Living abroad can be the first opportunity for expatriates to explore employing help at home. It is often a new concept for many from some western countries where such services are not always affordable to an average working to middle-class family. However, after living in other regions of the world, I came to realize that maids, nannies, cleaners, drivers, gardeners and cooks are part of everyday life. As a child living in the Caribbean, I grew up with a housekeeper always working at some level around the house. Once I moved to the USA, that changed. When I returned to living abroad on my own, however, I reintegrated the assistance back into my daily life.

In some western societies, the idea of someone who is not family ‘living’ in your personal space could seem very unnatural. Having assistance in one’s home can come in many forms though, such as having help for a couple of hours to someone living in-residence. However, as many expats do, you will find the level of services may vary based on your comfort level.

 Domestic Services are generally available in most expat destinations to assist you in cleaning your house, caring for your children, cooking and helping with the day-to-day running of the household. Your housekeeper will help you out with language barriers and anything else that you may be unfamiliar with within your location, as well as freeing up your time from focusing on cleaning and maintenance of your living space. Although you may feel awkward at first, help at home in the form of a housekeeper will become an asset in your living and thriving abroad, so take full advantage of all the help such a service can provide.

Members of communities which have historically served in these roles in North America or Europe may hesitate to consider such services once they have the opportunity. It is understandable to have mixed feelings about hiring a person full-time or part-time to clean and maintain your living space, however, let me share my perspective:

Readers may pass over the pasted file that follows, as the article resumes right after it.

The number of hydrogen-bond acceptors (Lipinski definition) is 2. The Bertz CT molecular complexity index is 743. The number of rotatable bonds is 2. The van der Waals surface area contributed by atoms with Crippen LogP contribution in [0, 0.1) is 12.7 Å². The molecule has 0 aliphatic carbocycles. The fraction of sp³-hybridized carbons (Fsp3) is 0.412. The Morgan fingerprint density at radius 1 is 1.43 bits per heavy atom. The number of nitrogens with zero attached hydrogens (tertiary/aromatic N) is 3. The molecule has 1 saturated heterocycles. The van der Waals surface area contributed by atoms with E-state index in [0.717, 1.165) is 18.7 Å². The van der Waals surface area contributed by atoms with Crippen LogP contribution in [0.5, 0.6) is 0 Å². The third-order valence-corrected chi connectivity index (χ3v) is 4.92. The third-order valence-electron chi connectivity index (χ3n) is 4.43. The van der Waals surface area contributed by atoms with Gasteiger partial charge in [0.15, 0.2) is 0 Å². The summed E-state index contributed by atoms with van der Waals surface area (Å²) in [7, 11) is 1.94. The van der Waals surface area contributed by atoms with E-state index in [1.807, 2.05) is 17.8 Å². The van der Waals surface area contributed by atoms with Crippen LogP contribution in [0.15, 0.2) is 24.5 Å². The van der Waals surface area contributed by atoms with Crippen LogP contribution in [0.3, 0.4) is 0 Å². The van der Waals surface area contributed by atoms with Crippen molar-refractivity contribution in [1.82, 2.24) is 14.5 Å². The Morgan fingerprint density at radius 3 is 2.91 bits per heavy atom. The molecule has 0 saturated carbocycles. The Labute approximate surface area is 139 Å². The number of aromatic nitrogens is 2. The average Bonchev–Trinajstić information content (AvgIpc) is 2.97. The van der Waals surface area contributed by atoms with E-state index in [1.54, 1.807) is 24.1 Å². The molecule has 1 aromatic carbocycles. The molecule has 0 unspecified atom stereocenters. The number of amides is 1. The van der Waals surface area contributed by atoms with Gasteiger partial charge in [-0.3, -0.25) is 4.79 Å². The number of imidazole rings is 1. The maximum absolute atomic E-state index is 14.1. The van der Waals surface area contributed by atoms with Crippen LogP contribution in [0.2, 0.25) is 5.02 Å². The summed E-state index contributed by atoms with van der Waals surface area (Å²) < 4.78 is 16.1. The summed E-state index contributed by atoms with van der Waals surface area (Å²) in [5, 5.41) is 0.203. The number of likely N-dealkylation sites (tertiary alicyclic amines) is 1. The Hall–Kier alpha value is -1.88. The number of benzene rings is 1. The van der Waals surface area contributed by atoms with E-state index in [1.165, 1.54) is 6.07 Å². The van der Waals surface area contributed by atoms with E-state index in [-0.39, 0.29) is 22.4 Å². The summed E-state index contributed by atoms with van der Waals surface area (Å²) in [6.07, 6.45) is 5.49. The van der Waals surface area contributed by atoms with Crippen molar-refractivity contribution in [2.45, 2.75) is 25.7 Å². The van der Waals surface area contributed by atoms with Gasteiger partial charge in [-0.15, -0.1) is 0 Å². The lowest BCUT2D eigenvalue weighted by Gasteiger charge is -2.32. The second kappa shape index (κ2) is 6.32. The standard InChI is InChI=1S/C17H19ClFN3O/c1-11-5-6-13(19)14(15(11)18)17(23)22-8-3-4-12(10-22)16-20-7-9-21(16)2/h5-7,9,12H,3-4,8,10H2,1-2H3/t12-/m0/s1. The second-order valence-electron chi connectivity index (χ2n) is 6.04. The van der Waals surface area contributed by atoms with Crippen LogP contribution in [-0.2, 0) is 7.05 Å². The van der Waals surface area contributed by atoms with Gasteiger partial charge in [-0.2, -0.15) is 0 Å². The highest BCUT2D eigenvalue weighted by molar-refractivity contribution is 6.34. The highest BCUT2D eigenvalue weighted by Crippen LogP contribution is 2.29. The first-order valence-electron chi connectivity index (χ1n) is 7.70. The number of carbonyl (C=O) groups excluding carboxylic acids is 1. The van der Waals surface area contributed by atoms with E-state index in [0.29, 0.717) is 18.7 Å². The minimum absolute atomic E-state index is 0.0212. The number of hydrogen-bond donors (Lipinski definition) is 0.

-First, you can help a family improve their quality of life in their home country;

-Second, you have the power to treat your housekeeper with humility and dignity, and

-Third, many housekeepers you may hire consider it a job in the same way you go to the office.

-Lastly, consider that they are doing this job to feed their children, pay for education, or, in many cases, to provide healthcare for family back home.  

Some people work in the domestic services areas because they enjoy doing this type of work and do not see disgrace in the act of cleaning someone’s home or caring for their children.

 Another area not always considered when hiring a person to help in your home is the factor of trustworthiness. At the core, you will have to trust your gut and intuition about the person you bring into your home. Most people will be honest, value their relationship with you and be grateful for the employment. As is true in all life-matters, some people might not and may have or develop ulterior motives. It is your responsibility to take precautions as needed with cash and valuables such as electronics and jewelry. These items are easy to go missing and often have high resale value. If you find you have a questionable situation in your home, document it, call your agency if you used one, confront the situation in an appropriate manner and take the best action to protect you and your family.

Persons who work in the domestic services areas deserve to be treated with kindness and consideration like everyone else. Far too often, we hear the horror stories of mistreatment in numerous ways. Most of these incidents result from the power and privilege dynamic that you, as the hiring party, possess and choose to execute negatively. Remember, treat each person with respect, dignity, kindness and express gratitude for the service they provide. Yes, the opposite can happen when the person you hire is demonstrating mistreatment or manipulating behaviors. Over the years of hiring part-time help to assist in my living space, I have encountered attempts to manipulate me with a sad family story. These actions are not acceptable and should be addressed immediately and effectively by you or the agency. There will be hires that work well while others will not, but always look for the best-case scenario for all parties involved. 

During the past fourteen years living in the US and abroad, I have taken advantage of hiring housekeepers in a part-time status. I generally have a person do all major household chores anywhere from two to three times per week for two-three hours per day. As a result, I have also benefited from learning about my housekeeper’s culture, tradition, a bit of language and celebrations. I also appreciated my freedom to do other things while my home was being cleaned.

If you desire a bit more time for yourself/your family, or freedom from household chores, consider hiring a well-vetted housekeeper. It could become the best part of the self-care you give yourself or your family.

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